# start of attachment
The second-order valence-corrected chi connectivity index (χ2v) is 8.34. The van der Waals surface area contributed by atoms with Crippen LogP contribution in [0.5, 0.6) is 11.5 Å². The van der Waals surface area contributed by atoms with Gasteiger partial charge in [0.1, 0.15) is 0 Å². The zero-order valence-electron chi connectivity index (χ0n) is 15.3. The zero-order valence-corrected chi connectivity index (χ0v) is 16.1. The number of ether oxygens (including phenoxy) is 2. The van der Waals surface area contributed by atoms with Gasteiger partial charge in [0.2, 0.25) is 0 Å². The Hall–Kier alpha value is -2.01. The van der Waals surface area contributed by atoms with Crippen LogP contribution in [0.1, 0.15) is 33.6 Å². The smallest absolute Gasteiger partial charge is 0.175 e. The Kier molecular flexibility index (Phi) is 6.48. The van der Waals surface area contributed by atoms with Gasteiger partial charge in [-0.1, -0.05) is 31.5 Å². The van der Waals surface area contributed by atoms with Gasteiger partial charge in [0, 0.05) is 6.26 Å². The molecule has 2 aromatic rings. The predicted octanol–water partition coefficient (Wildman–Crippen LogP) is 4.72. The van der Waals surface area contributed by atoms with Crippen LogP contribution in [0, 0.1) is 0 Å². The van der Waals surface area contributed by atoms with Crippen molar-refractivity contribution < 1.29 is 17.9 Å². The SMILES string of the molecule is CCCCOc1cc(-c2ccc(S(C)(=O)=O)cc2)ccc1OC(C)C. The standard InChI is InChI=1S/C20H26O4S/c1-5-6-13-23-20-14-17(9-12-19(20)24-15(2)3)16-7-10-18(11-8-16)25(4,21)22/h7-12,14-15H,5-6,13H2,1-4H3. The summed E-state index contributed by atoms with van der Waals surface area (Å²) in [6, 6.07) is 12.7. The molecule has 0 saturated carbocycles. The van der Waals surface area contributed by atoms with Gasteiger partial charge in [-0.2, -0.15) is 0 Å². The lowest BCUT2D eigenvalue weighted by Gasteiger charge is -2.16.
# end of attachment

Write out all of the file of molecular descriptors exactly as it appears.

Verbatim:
The second-order valence-corrected chi connectivity index (χ2v) is 8.34. The van der Waals surface area contributed by atoms with Crippen LogP contribution in [0.5, 0.6) is 11.5 Å². The van der Waals surface area contributed by atoms with Gasteiger partial charge in [0.1, 0.15) is 0 Å². The zero-order valence-electron chi connectivity index (χ0n) is 15.3. The zero-order valence-corrected chi connectivity index (χ0v) is 16.1. The number of ether oxygens (including phenoxy) is 2. The van der Waals surface area contributed by atoms with Gasteiger partial charge in [0.2, 0.25) is 0 Å². The Hall–Kier alpha value is -2.01. The van der Waals surface area contributed by atoms with Crippen LogP contribution in [0.1, 0.15) is 33.6 Å². The smallest absolute Gasteiger partial charge is 0.175 e. The Kier molecular flexibility index (Phi) is 6.48. The van der Waals surface area contributed by atoms with Gasteiger partial charge in [-0.1, -0.05) is 31.5 Å². The van der Waals surface area contributed by atoms with Gasteiger partial charge in [0, 0.05) is 6.26 Å². The molecule has 2 aromatic rings. The predicted octanol–water partition coefficient (Wildman–Crippen LogP) is 4.72. The van der Waals surface area contributed by atoms with Crippen LogP contribution in [0, 0.1) is 0 Å². The van der Waals surface area contributed by atoms with Crippen molar-refractivity contribution < 1.29 is 17.9 Å². The SMILES string of the molecule is CCCCOc1cc(-c2ccc(S(C)(=O)=O)cc2)ccc1OC(C)C. The standard InChI is InChI=1S/C20H26O4S/c1-5-6-13-23-20-14-17(9-12-19(20)24-15(2)3)16-7-10-18(11-8-16)25(4,21)22/h7-12,14-15H,5-6,13H2,1-4H3. The summed E-state index contributed by atoms with van der Waals surface area (Å²) in [6, 6.07) is 12.7. The molecule has 0 saturated carbocycles. The van der Waals surface area contributed by atoms with Gasteiger partial charge in [-0.2, -0.15) is 0 Å². The lowest BCUT2D eigenvalue weighted by Gasteiger charge is -2.16.